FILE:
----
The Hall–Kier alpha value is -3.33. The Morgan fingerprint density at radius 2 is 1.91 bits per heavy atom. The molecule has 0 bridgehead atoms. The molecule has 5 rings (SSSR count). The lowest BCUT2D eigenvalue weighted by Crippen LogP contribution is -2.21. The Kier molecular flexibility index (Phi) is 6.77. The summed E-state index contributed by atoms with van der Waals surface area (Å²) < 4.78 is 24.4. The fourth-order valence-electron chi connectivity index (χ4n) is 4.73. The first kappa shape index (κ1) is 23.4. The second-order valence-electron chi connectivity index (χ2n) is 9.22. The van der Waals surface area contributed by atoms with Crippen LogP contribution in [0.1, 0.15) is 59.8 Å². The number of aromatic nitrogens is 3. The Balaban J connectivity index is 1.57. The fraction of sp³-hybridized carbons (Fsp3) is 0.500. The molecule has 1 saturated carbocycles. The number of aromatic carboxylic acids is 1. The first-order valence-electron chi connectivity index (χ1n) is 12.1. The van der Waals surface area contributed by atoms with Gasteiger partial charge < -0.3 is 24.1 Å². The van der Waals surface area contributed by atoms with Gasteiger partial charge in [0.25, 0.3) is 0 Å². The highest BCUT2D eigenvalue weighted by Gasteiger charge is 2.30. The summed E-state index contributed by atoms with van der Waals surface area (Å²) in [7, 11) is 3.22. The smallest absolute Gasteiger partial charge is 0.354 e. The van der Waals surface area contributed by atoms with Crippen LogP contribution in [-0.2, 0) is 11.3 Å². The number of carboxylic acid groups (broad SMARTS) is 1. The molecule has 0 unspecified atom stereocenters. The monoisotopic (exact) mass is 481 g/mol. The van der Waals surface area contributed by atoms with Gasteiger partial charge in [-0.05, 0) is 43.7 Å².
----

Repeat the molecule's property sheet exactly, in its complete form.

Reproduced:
The Hall–Kier alpha value is -3.33. The Morgan fingerprint density at radius 2 is 1.91 bits per heavy atom. The molecule has 0 bridgehead atoms. The molecule has 5 rings (SSSR count). The lowest BCUT2D eigenvalue weighted by Crippen LogP contribution is -2.21. The Kier molecular flexibility index (Phi) is 6.77. The summed E-state index contributed by atoms with van der Waals surface area (Å²) < 4.78 is 24.4. The fourth-order valence-electron chi connectivity index (χ4n) is 4.73. The first kappa shape index (κ1) is 23.4. The second-order valence-electron chi connectivity index (χ2n) is 9.22. The van der Waals surface area contributed by atoms with Crippen LogP contribution in [0.1, 0.15) is 59.8 Å². The number of aromatic nitrogens is 3. The Balaban J connectivity index is 1.57. The fraction of sp³-hybridized carbons (Fsp3) is 0.500. The molecule has 1 saturated carbocycles. The number of aromatic carboxylic acids is 1. The first-order valence-electron chi connectivity index (χ1n) is 12.1. The van der Waals surface area contributed by atoms with Gasteiger partial charge < -0.3 is 24.1 Å². The van der Waals surface area contributed by atoms with Gasteiger partial charge in [0.25, 0.3) is 0 Å². The highest BCUT2D eigenvalue weighted by Gasteiger charge is 2.30. The summed E-state index contributed by atoms with van der Waals surface area (Å²) in [7, 11) is 3.22. The smallest absolute Gasteiger partial charge is 0.354 e. The van der Waals surface area contributed by atoms with Crippen LogP contribution in [-0.2, 0) is 11.3 Å². The number of carboxylic acid groups (broad SMARTS) is 1. The molecule has 0 unspecified atom stereocenters. The monoisotopic (exact) mass is 481 g/mol. The van der Waals surface area contributed by atoms with Gasteiger partial charge in [-0.05, 0) is 43.7 Å².